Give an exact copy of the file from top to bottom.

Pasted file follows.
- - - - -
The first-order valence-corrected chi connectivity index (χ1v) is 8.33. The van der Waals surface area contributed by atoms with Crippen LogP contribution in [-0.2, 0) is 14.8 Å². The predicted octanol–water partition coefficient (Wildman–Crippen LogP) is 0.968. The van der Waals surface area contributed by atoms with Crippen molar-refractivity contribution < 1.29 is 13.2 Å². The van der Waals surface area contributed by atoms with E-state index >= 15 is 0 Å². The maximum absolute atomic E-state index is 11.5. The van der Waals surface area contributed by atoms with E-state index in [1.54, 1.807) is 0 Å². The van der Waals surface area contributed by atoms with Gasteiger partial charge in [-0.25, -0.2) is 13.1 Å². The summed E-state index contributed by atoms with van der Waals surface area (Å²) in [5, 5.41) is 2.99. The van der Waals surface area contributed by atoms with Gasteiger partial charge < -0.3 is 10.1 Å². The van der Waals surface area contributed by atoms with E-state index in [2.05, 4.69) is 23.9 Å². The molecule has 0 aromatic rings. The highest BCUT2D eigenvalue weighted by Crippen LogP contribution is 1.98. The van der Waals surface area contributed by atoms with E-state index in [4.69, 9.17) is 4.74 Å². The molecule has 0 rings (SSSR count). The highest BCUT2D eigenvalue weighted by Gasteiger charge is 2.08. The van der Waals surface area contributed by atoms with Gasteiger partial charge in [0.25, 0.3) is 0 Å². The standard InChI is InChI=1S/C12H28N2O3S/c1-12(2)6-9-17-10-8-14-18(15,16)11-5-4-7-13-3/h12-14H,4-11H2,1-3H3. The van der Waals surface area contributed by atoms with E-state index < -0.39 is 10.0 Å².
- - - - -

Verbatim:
The first-order valence-corrected chi connectivity index (χ1v) is 8.33. The van der Waals surface area contributed by atoms with Crippen LogP contribution in [-0.2, 0) is 14.8 Å². The predicted octanol–water partition coefficient (Wildman–Crippen LogP) is 0.968. The van der Waals surface area contributed by atoms with Crippen molar-refractivity contribution < 1.29 is 13.2 Å². The van der Waals surface area contributed by atoms with E-state index >= 15 is 0 Å². The maximum absolute atomic E-state index is 11.5. The van der Waals surface area contributed by atoms with E-state index in [1.54, 1.807) is 0 Å². The van der Waals surface area contributed by atoms with Gasteiger partial charge in [-0.25, -0.2) is 13.1 Å². The summed E-state index contributed by atoms with van der Waals surface area (Å²) in [5, 5.41) is 2.99. The van der Waals surface area contributed by atoms with Gasteiger partial charge < -0.3 is 10.1 Å². The van der Waals surface area contributed by atoms with E-state index in [2.05, 4.69) is 23.9 Å². The molecule has 0 aromatic rings. The highest BCUT2D eigenvalue weighted by Crippen LogP contribution is 1.98. The van der Waals surface area contributed by atoms with E-state index in [4.69, 9.17) is 4.74 Å². The molecule has 0 rings (SSSR count). The highest BCUT2D eigenvalue weighted by Gasteiger charge is 2.08. The van der Waals surface area contributed by atoms with Gasteiger partial charge in [0.25, 0.3) is 0 Å². The standard InChI is InChI=1S/C12H28N2O3S/c1-12(2)6-9-17-10-8-14-18(15,16)11-5-4-7-13-3/h12-14H,4-11H2,1-3H3. The van der Waals surface area contributed by atoms with E-state index < -0.39 is 10.0 Å².